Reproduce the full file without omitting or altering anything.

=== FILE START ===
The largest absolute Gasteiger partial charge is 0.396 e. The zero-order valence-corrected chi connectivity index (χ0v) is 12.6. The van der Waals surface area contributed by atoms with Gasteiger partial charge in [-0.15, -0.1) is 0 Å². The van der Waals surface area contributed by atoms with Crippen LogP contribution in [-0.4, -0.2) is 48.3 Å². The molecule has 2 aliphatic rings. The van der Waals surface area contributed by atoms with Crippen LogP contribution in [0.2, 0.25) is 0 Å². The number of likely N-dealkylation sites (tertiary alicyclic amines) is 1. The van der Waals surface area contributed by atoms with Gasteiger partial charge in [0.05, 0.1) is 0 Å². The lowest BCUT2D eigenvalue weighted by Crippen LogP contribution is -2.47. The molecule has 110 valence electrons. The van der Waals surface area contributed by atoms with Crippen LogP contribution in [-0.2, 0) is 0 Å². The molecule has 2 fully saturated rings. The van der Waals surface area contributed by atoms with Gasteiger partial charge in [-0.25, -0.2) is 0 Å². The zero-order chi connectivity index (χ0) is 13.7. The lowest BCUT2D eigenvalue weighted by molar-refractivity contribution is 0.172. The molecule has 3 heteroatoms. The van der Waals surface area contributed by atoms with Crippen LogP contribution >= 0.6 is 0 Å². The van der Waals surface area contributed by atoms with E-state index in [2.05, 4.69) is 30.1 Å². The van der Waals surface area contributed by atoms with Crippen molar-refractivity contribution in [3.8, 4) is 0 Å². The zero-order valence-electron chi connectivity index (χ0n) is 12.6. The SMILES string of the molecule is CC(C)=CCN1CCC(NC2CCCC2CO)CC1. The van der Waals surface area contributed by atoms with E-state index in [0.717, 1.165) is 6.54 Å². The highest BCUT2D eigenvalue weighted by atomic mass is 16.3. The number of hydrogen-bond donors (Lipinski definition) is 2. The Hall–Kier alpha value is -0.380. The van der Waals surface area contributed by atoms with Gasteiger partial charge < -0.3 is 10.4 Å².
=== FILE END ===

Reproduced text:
The largest absolute Gasteiger partial charge is 0.396 e. The zero-order valence-corrected chi connectivity index (χ0v) is 12.6. The van der Waals surface area contributed by atoms with Gasteiger partial charge in [-0.15, -0.1) is 0 Å². The van der Waals surface area contributed by atoms with Crippen LogP contribution in [-0.4, -0.2) is 48.3 Å². The molecule has 2 aliphatic rings. The van der Waals surface area contributed by atoms with Crippen LogP contribution in [0.2, 0.25) is 0 Å². The number of likely N-dealkylation sites (tertiary alicyclic amines) is 1. The van der Waals surface area contributed by atoms with Gasteiger partial charge in [0.05, 0.1) is 0 Å². The lowest BCUT2D eigenvalue weighted by Crippen LogP contribution is -2.47. The molecule has 110 valence electrons. The van der Waals surface area contributed by atoms with Crippen LogP contribution in [-0.2, 0) is 0 Å². The molecule has 2 fully saturated rings. The van der Waals surface area contributed by atoms with Gasteiger partial charge in [-0.25, -0.2) is 0 Å². The zero-order chi connectivity index (χ0) is 13.7. The lowest BCUT2D eigenvalue weighted by molar-refractivity contribution is 0.172. The molecule has 3 heteroatoms. The van der Waals surface area contributed by atoms with Crippen LogP contribution >= 0.6 is 0 Å². The van der Waals surface area contributed by atoms with E-state index in [2.05, 4.69) is 30.1 Å². The van der Waals surface area contributed by atoms with Crippen molar-refractivity contribution in [3.8, 4) is 0 Å². The zero-order valence-electron chi connectivity index (χ0n) is 12.6. The SMILES string of the molecule is CC(C)=CCN1CCC(NC2CCCC2CO)CC1. The van der Waals surface area contributed by atoms with E-state index in [0.717, 1.165) is 6.54 Å². The highest BCUT2D eigenvalue weighted by atomic mass is 16.3. The number of hydrogen-bond donors (Lipinski definition) is 2. The Hall–Kier alpha value is -0.380. The van der Waals surface area contributed by atoms with Gasteiger partial charge < -0.3 is 10.4 Å².